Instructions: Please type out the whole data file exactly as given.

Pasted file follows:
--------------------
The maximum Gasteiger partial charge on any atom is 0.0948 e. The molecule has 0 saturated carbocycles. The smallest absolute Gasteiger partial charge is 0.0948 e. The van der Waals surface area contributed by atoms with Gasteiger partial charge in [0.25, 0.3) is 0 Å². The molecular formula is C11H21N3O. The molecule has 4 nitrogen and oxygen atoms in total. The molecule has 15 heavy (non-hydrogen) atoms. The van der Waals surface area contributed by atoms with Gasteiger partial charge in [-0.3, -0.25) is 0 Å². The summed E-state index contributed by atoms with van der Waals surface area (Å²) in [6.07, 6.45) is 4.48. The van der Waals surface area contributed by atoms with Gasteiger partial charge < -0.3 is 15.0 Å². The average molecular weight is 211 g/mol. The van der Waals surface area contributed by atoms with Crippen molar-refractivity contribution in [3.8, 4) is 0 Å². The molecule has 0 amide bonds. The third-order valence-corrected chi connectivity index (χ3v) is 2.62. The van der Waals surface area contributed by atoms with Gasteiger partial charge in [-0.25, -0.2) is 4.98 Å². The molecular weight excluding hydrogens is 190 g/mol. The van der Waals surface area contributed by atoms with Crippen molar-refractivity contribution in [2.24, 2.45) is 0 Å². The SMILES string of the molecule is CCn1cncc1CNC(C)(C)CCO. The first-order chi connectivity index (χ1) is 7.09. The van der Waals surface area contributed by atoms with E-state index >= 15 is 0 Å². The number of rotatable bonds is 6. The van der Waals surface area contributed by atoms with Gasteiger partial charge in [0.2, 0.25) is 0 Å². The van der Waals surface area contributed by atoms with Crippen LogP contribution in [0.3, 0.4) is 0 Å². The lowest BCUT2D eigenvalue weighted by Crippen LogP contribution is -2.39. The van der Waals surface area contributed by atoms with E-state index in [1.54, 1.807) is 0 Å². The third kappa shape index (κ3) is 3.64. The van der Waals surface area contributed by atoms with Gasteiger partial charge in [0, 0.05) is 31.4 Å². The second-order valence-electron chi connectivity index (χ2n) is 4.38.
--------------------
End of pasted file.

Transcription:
The maximum Gasteiger partial charge on any atom is 0.0948 e. The molecule has 0 saturated carbocycles. The smallest absolute Gasteiger partial charge is 0.0948 e. The van der Waals surface area contributed by atoms with Gasteiger partial charge in [0.25, 0.3) is 0 Å². The molecular formula is C11H21N3O. The molecule has 4 nitrogen and oxygen atoms in total. The molecule has 15 heavy (non-hydrogen) atoms. The van der Waals surface area contributed by atoms with Gasteiger partial charge in [-0.3, -0.25) is 0 Å². The summed E-state index contributed by atoms with van der Waals surface area (Å²) in [6.07, 6.45) is 4.48. The van der Waals surface area contributed by atoms with Gasteiger partial charge < -0.3 is 15.0 Å². The average molecular weight is 211 g/mol. The van der Waals surface area contributed by atoms with Crippen molar-refractivity contribution in [3.8, 4) is 0 Å². The molecule has 0 amide bonds. The third-order valence-corrected chi connectivity index (χ3v) is 2.62. The van der Waals surface area contributed by atoms with Gasteiger partial charge in [-0.25, -0.2) is 4.98 Å². The molecular weight excluding hydrogens is 190 g/mol. The van der Waals surface area contributed by atoms with Crippen molar-refractivity contribution in [2.24, 2.45) is 0 Å². The SMILES string of the molecule is CCn1cncc1CNC(C)(C)CCO. The first-order chi connectivity index (χ1) is 7.09. The van der Waals surface area contributed by atoms with E-state index >= 15 is 0 Å². The number of rotatable bonds is 6. The van der Waals surface area contributed by atoms with Gasteiger partial charge in [0.2, 0.25) is 0 Å². The van der Waals surface area contributed by atoms with Crippen LogP contribution in [0.3, 0.4) is 0 Å². The lowest BCUT2D eigenvalue weighted by Crippen LogP contribution is -2.39. The van der Waals surface area contributed by atoms with E-state index in [1.54, 1.807) is 0 Å². The third kappa shape index (κ3) is 3.64. The van der Waals surface area contributed by atoms with Gasteiger partial charge in [0, 0.05) is 31.4 Å². The second-order valence-electron chi connectivity index (χ2n) is 4.38.